The whole body should now be set at 90% of the width and be centered in the browser window — however, only for large screens. It is not a good to idea to set this for mobile devices as the white space there would be wasted. So, we need to use media queries in this case.
We are opting for a breakpoint of 1024px. As always, we have the two approaches to choose from: Desktop First (general definitions for desktops followed by breakpoints with max-width), and Mobile First (general definitions for mobile devices followed by breakpoints with min-width). However, in the first scenario (Desktop First), we would have to change the properties width and margin first and then reset them again to the default values for mobile devices:
Therefore, in this case, we will use the reverse option Mobile First. But as we will probably use the breakpoint of 1024px more often in the document, and even both as max-width and as min-width, we must avoid any overlapping right from the start. Therefore, to ensure this does not happen, we will add 1 to the min-width.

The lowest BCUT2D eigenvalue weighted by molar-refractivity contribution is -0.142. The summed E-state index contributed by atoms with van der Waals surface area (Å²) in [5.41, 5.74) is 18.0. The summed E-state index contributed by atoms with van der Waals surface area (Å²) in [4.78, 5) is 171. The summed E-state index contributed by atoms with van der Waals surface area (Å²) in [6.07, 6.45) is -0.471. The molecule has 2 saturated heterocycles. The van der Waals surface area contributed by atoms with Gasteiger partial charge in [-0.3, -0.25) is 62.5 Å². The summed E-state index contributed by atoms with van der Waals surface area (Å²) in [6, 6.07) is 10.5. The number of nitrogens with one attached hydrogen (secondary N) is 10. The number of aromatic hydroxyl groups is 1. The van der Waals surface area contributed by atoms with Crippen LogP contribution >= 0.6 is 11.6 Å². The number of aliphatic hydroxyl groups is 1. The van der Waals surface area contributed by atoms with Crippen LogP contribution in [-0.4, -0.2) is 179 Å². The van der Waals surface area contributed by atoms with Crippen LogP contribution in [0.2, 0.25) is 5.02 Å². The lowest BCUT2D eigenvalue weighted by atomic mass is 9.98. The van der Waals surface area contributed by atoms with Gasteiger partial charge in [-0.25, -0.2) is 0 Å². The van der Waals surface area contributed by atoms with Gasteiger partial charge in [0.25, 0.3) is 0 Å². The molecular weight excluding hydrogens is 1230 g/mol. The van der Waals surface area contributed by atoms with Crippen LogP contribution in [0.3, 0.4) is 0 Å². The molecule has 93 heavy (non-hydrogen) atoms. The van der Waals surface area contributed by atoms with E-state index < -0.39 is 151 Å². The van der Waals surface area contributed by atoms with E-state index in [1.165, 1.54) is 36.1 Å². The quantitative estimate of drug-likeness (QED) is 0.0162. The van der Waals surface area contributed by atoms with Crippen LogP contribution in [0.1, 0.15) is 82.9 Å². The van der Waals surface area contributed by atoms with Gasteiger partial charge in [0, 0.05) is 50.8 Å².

So, insert the following:
Now the body on all screens wider than 1024px will be centered. However, this effect is still barely noticeable at this point as the background color is completely white. We want to change this.
Give the body (in the general selector outside the breakpoint) explicitly a white background color.
#c7cacfshould appear left and right behind the 90% wide body. To which selector must the gradient be assigned?
Drag the browser window at the right edge to make it smaller and larger. You should now be able to see the jump clearly at 1024px.
To ensure that the content cannot be reduced and expanded indefinitely, now give the body a minimum width of 320px, for instance, and a maximum width of 1400px, for instance (of course for all viewports, outside the breakpoint). You can also test this by changing the size of the browser window.